Hargobind Tahilramani, the alleged “Hollywood Con Queen,” has spoken publicly for the first time after taking the stand in court on the first day of his extradition trial.
The U.S. government has formally requested the self-described food blogger be extradited from the U.K. to face eight charges in California, including conspiracy to commit wire fraud, wire fraud and aggravated identity theft.
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Tahilramani is accused of being the “mastermind” behind a $1 million scam targeting film industry professionals, in which he is alleged to have posed as dozens of mostly female Hollywood executives and their assistants in a bid to lure victims out to Jakarta in Indonesia with the promise of work. Among those he is accused of impersonating are producer Gigi Pritzker, Disney exec Dana Walden and Annapurna Pictures founder Megan Ellison (pictured above, left to right).
He is also accused of impersonating Ellison’s mother Barbara Boothe and her assistant, former Sony Pictures co-chair Amy Pascal and “Jurassic World: Fallen Kingdom” producer Thomas Hayslip, according to court documents. In at least one case, Tahilramani is even said to have “offered sexual favors” while posing as Pritzker, asking the victim to send videos.
Once in Indonesia, the victims, which include screenwriters, DoPs, make-up artists, actors and even lawyers and security personnel, were asked to hand over cash for expenses such as chauffeurs and translators with the promise of eventual reimbursement in addition to hefty fees for their services. Although some victims received forged bank wire transfer forms apparently showing payment was on its way, no money ever arrived. U.S. prosecutors claim the cash was deposited into Tahilramani’s Indonesian bank account.
Tahilramani allegedly defrauded over 300 victims in a scam spanning seven years. It continued even after international travel was shut down due to the COVID-19 pandemic, the U.S. alleges, with Tahilramani adapting his tactics to overcome the global stay-at-home orders. In one example, the U.S. government, via their U.K. lawyer, claimed that Tahilramani, posing as Hayslip, contacted actor Dan Considine and referred him to someone claiming to be Disney exec Dana Walden. Allegedly impersonating Walden, Hargobind is then accused of inducing Considine to send $7,000 to Indonesian bank accounts in exchange for what he believed would be an opportunity to audition for a Christopher Nolan movie. “The audition was a sham,” the U.K. lawyer told the court.
Hargobind was finally arrested in November 2020 in a hotel in Manchester, where, according to the U.K. lawyer, he had told staff he was a writer for Netflix. Hargobind denied this on the witness stand. The lawyer, cross-examining, asked why Hargobind had also requested five extra rooms at the hotel, telling staff they were for producer Doug Liman who was coming into town to work on a project. Tahilramani declined to respond to the question in case the answer prejudiced any subsequent criminal trial.
The proceedings currently ongoing in the U.K. are not to ascertain Tahilramani’s innocence or guilt but to decide whether he should be extradited to the U.S. to stand trial for the crimes of which he is accused. Tahilramani argues that he should be tried in the U.K. However the lawyer for the U.S. government attempted to show the court that Tahilramani, who was born in Jakarta, was in the U.K. unlawfully after overstaying a tourist visa and had no links to the U.K. He also suggested that most of the victims were American.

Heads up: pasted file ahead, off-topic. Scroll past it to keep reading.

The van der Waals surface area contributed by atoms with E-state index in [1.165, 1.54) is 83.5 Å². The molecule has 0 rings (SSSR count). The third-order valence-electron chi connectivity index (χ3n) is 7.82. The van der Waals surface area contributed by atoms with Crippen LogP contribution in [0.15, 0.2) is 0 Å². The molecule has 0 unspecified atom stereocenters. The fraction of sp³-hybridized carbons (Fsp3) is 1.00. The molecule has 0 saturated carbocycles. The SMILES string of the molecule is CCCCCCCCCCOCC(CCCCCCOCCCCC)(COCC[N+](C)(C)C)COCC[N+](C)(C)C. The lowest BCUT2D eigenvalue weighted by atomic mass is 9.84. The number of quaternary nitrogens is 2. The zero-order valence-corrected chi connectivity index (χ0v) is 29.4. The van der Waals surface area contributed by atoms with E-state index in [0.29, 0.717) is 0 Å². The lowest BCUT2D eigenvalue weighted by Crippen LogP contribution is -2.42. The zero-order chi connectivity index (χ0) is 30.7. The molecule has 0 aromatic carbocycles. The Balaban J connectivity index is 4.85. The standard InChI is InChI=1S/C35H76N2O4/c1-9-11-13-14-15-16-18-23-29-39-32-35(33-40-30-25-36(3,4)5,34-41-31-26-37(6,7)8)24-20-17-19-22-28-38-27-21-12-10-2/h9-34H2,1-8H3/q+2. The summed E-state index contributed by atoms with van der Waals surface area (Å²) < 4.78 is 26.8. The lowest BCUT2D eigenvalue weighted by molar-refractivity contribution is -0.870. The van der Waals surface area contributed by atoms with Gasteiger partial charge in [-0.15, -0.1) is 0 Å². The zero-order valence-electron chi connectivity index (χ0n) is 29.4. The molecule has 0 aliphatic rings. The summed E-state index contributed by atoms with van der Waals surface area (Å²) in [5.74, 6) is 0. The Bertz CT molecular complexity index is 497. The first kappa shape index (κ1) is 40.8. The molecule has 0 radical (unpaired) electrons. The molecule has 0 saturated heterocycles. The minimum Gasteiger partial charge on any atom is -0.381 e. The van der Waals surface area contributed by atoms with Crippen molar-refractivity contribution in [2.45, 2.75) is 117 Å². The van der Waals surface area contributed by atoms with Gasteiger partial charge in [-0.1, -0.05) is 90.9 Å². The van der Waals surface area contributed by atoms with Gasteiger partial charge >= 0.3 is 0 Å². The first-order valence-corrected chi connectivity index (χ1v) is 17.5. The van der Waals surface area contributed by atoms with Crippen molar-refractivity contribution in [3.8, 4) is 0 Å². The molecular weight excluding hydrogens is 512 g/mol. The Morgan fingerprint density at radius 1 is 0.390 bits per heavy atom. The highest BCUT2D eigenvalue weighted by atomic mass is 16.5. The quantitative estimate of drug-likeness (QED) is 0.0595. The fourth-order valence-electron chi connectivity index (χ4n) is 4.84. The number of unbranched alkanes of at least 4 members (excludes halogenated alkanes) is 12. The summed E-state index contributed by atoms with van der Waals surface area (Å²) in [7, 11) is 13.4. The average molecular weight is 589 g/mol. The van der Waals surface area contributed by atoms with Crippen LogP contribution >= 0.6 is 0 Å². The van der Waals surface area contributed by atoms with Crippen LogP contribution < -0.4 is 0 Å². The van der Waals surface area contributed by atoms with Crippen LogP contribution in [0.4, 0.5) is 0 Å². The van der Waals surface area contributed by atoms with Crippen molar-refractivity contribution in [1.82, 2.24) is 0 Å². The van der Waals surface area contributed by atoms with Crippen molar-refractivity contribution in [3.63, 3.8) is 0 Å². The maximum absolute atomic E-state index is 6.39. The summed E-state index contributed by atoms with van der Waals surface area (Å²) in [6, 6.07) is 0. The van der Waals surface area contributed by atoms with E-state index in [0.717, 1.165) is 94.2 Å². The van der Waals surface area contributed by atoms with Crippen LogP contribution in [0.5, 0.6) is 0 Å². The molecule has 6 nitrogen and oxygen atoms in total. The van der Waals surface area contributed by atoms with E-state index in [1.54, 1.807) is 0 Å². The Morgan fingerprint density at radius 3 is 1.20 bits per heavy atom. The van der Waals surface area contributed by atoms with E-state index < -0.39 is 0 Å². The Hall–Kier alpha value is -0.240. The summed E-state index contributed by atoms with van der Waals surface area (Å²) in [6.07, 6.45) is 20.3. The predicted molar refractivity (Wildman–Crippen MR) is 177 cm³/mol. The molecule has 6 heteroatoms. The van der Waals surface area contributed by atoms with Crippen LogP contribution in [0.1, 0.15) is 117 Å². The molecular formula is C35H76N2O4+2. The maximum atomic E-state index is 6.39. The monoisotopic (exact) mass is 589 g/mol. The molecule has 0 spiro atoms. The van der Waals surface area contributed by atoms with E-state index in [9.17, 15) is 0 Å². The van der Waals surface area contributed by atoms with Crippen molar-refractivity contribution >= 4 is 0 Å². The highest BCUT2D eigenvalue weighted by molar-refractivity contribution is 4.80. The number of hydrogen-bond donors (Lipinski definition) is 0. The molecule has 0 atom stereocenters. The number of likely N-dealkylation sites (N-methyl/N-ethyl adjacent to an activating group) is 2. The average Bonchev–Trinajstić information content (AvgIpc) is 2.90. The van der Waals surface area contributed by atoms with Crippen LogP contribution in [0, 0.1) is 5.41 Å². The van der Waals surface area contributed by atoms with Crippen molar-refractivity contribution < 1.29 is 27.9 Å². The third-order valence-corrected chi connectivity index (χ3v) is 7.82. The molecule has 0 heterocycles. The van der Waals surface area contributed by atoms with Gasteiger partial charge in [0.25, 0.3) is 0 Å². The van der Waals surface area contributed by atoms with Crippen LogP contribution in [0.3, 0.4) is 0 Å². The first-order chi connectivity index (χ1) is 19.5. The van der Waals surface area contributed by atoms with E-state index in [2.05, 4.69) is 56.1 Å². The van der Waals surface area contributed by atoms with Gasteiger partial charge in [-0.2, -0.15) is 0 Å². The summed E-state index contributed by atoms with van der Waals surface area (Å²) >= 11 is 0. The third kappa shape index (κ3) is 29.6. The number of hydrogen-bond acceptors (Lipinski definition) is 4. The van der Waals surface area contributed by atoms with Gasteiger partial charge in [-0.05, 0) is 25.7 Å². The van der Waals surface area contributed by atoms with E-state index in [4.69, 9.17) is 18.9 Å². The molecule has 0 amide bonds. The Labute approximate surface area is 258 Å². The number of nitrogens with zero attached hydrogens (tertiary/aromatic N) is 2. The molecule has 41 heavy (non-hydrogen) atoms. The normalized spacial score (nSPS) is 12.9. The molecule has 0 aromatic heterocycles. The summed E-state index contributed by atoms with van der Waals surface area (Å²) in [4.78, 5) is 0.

Tahilramani was cross-examined for over two hours on Wednesday afternoon, in an at-times heated and melodramatic exchange as the lawyer attempted to dismantle Tahilramani’s credibility. At one point the court was adjourned for 10 minutes after Tahilramani broke down crying.
During the cross-examination, Tahilramani, who spoke with an American accent, was repeatedly grilled on his past. He said he was born in Jakarta to a Hindu father and Christian sisters who bullied him over his sexuality and had him declared legally dead. He said he had attended university in California in the early 2000s, studying business communications, before being disqualified for plagiarism. When asked why he had plagiarized the speech, Tahilramani intimated it was “for attention.”
“I’m not an accountant like my father,” he said, his voice rising. “I’m allowed to be creative sir, I’m allowed to perform.”
After the disqualification he went on a “$100,000 spending spree” on his father’s credit card before returning to Indonesia, where he was twice admitted to what he described as “mental hospitals.” In between, he said, he briefly worked for EMI Records.
He was later convicted in Indonesia of embezzlement, smuggling contraband and a bomb hoax at the U.S. embassy.
Under questioning, Tahilramani put the bomb hoax down to a misunderstanding, which occurred when he rang the embassy from prison and asked to speak to a U.S. Marine on duty after missing friends from Los Angeles. Tahilramani claimed in his witness statement that he spoke to the Marine about politics, suggesting that if the Republicans were re-elected it might lead to a 9/11. It was this, he claimed, that was misinterpreted as a bomb threat. In response, the U.K. lawyer asked: “So where does the phone sex come in?” alleging that Tahilramani omitted from his witness statement the fact he had tried to engage the U.S. embassy official in “phone sex” before mentioning 9/11.
At one point during cross-examination, Tahilramani appeared to suggest that the charges on which he is wanted in the U.S. were a conspiracy concocted by government officials and journalists and repeatedly emphasized he lived in fear of his sisters.
The case continues.
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